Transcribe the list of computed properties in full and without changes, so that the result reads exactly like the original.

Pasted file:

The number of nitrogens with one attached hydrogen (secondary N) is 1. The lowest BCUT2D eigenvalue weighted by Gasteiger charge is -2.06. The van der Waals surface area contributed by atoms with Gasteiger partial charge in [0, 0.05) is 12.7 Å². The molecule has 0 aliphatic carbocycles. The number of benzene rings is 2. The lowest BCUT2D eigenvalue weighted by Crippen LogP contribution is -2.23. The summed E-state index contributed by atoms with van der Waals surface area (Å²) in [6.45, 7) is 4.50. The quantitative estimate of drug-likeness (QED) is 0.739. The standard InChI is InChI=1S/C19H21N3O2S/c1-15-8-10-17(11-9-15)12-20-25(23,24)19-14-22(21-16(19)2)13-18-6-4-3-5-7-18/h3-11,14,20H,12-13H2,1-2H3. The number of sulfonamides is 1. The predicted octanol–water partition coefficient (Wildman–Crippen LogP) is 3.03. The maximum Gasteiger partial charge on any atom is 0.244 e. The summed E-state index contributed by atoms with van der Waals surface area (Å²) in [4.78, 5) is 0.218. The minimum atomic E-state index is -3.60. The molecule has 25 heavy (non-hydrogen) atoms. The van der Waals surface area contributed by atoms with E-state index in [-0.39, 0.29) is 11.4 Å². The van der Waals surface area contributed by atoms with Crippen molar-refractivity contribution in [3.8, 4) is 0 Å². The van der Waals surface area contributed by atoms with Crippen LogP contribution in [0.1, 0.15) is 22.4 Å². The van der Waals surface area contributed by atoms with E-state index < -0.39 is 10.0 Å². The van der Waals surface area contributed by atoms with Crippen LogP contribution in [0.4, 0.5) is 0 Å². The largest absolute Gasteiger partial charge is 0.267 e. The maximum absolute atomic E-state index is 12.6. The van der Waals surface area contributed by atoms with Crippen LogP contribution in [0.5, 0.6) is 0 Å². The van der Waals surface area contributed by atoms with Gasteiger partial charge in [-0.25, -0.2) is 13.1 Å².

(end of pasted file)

The number of nitrogens with one attached hydrogen (secondary N) is 1. The lowest BCUT2D eigenvalue weighted by Gasteiger charge is -2.06. The van der Waals surface area contributed by atoms with Gasteiger partial charge in [0, 0.05) is 12.7 Å². The molecule has 0 aliphatic carbocycles. The number of benzene rings is 2. The lowest BCUT2D eigenvalue weighted by Crippen LogP contribution is -2.23. The summed E-state index contributed by atoms with van der Waals surface area (Å²) in [6.45, 7) is 4.50. The quantitative estimate of drug-likeness (QED) is 0.739. The standard InChI is InChI=1S/C19H21N3O2S/c1-15-8-10-17(11-9-15)12-20-25(23,24)19-14-22(21-16(19)2)13-18-6-4-3-5-7-18/h3-11,14,20H,12-13H2,1-2H3. The number of sulfonamides is 1. The predicted octanol–water partition coefficient (Wildman–Crippen LogP) is 3.03. The maximum Gasteiger partial charge on any atom is 0.244 e. The summed E-state index contributed by atoms with van der Waals surface area (Å²) in [4.78, 5) is 0.218. The minimum atomic E-state index is -3.60. The molecule has 25 heavy (non-hydrogen) atoms. The van der Waals surface area contributed by atoms with E-state index in [-0.39, 0.29) is 11.4 Å². The van der Waals surface area contributed by atoms with Crippen molar-refractivity contribution in [3.8, 4) is 0 Å². The van der Waals surface area contributed by atoms with Crippen LogP contribution in [0.1, 0.15) is 22.4 Å². The van der Waals surface area contributed by atoms with E-state index < -0.39 is 10.0 Å². The van der Waals surface area contributed by atoms with Crippen LogP contribution in [0.4, 0.5) is 0 Å². The largest absolute Gasteiger partial charge is 0.267 e. The maximum absolute atomic E-state index is 12.6. The van der Waals surface area contributed by atoms with Crippen LogP contribution in [0.5, 0.6) is 0 Å². The van der Waals surface area contributed by atoms with Gasteiger partial charge in [-0.25, -0.2) is 13.1 Å².